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Photo: Arun Nura
Recently, a curious,unique set of images popped up on the Instagram profile of Arun R, a Malayali animator and Artificial Intelligence (AI) artist, displaying DC/Marvel superheroes set against the backdrop of the day-to-day life of Kerala. In a series of images posted on his social media handle, Arun presented Batman holding an umbrella and standing in a paddy field in Palakkad, Wonder Woman washing clothes in Kozhikode, and Spiderman sweating it out after getting caught stealing coconuts in Kollam.
Arun's innovative works evoke a sense of two worlds colliding with each other, with never seen, never thought out ideas coming to fruition. However, many netizens were largely unaware of the techniques used by Arun to bring Western superheroes into the familiar topography of Kerala. Many mistook the imagery as choreographed outdoors, with models posing as superheroes and photographers skillfully weaving utopian ideas into reality.
Myth vs reality!!!
The truth is that thee images are 'artificial-intelligence-generated imagery', a rapidly emerging technology that has opened up opportunities to create any work of art using a set of "words." Instead of an artist, an AI model interprets user needs and creates random images using the "keywords" they type into a "prompt." With one or two clicks, AI delivers unique art.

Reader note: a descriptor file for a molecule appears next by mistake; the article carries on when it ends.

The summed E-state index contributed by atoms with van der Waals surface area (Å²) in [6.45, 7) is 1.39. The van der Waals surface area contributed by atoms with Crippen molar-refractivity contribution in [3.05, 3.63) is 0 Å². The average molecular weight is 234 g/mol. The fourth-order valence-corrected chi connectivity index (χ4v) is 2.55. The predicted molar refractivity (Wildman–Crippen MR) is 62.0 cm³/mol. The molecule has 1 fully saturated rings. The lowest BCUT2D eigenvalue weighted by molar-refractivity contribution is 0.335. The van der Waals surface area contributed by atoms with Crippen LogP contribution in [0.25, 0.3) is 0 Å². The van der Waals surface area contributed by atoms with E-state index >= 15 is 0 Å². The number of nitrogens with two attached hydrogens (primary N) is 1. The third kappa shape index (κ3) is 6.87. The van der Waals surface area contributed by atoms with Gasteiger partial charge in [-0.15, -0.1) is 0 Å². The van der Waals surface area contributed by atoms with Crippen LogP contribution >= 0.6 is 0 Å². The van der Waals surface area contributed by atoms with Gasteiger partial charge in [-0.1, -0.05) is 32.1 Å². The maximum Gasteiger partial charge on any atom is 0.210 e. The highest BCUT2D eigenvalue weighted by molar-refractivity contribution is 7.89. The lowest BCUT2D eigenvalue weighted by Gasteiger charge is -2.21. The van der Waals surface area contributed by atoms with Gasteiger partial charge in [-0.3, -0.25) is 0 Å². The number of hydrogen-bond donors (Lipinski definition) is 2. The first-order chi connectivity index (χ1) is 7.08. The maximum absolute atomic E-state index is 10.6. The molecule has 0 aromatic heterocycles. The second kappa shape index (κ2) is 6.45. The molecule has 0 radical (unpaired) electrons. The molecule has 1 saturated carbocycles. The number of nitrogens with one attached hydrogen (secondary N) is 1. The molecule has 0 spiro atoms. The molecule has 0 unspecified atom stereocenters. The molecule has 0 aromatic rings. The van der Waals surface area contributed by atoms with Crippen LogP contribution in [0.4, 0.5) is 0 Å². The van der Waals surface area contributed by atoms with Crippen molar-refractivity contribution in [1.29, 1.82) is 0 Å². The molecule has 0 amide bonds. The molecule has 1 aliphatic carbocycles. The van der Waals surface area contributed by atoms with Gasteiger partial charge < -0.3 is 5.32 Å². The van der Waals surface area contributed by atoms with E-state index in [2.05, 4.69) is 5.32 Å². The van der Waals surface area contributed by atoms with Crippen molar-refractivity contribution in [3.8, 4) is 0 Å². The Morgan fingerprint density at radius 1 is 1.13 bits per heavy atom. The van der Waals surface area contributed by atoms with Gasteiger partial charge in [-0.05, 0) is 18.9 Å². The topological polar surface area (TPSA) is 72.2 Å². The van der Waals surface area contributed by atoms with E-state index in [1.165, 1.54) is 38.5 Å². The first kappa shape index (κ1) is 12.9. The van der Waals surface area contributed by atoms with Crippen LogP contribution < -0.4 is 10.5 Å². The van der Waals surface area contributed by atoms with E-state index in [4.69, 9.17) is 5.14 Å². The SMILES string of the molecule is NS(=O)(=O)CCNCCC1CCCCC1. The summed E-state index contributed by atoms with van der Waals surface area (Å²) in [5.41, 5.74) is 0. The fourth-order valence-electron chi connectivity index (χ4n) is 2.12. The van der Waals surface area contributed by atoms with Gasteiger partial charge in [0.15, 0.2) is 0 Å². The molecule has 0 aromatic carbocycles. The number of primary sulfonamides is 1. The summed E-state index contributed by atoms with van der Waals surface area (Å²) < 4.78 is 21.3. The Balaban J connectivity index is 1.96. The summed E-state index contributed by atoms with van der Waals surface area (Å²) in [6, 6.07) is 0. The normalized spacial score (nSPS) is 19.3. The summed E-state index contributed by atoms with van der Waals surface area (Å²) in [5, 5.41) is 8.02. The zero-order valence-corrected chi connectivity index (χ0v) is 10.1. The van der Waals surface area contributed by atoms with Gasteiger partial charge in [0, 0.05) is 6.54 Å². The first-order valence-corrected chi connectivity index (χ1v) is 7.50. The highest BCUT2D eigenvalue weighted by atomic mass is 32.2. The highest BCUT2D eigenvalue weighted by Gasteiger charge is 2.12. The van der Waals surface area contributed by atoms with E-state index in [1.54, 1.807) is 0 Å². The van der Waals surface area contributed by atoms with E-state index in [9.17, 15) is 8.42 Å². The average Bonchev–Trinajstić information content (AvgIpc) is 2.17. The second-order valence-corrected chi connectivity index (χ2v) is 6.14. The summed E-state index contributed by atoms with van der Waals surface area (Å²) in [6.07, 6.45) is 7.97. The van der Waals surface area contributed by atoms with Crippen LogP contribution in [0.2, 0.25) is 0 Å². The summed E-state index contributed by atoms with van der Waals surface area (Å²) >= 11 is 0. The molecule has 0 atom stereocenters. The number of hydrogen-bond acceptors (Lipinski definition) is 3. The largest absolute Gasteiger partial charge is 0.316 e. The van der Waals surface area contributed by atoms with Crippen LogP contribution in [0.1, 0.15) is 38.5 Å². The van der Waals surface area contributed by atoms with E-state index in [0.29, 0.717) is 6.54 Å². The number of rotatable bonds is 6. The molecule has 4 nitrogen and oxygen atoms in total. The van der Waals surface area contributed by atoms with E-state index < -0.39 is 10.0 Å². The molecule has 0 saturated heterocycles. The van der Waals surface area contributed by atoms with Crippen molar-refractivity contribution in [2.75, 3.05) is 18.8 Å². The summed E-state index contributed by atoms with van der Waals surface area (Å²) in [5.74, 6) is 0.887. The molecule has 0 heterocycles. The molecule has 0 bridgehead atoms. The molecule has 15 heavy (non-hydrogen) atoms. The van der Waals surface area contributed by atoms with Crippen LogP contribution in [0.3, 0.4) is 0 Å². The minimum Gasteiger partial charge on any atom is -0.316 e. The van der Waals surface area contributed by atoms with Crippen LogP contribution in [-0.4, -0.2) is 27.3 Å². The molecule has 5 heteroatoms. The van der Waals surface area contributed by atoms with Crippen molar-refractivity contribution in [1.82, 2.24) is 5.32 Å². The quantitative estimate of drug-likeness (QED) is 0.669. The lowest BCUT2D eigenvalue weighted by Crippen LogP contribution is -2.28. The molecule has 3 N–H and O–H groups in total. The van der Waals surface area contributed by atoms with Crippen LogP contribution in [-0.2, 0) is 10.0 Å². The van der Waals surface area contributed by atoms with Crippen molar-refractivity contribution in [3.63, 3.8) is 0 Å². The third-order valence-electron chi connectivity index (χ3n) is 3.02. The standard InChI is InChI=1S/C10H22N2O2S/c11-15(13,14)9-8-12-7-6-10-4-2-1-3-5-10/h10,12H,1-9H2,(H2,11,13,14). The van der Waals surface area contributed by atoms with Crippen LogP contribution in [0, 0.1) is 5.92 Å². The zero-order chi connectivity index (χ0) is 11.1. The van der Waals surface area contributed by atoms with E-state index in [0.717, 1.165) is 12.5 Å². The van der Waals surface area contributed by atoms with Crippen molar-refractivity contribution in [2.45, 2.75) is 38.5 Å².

The Oxford English Dictionary defines Artificial Intelligence (AI) as " the theory and development of computer systems able to perform tasks that normally require human intelligence, such as visual perception, speech recognition, decision-making, and translation between languages."
Here, the artificial intelligence text-to-image generators are used similarly to interpret a sequence of words typed in by a user and create an original, sometimes accurate, work-of-art without an artist spending hours doing the same. Thus, the need for an artist has been severely compromised — a scenario that could render many artists jobless in the near future.
Worrying aspect; time to set boundaries: Animator Suresh Eriyat

"There are several apps and softwares that allow a user to use a few keywords and create images for them. However, one must realise that the final output you receive here is compiled by superimposing images from a pool of millions of art and photographs created by artists and photographers around the world. As a result, even an amateur could use AI-generated images to create art using our works without attributing or worrying about copyright issues," says Suresh Eriyat, a senior animator, director and founder of his animation studio, Studio Eeksaurus.

Suresh also believes that young and upcoming artists would struggle to compete with AI-generated images. In fact, the more worrying aspect of these models — which create images based on a text prompt — is that they offer new possibilities for users – including the right to use these final outputs for commercial purposes. Following the developments in recent months and the increase in the number of AI-generated imageries storming social media platforms, members of the online community of worldwide artists called ArtStation began protesting against AI-generated artwork by placing "No AI Art" images in their portfolios. The members, including some prominent artists, demanded the removal of AI-generated images on ArtStation and called for measures to stop AI companies from using their artworks found online.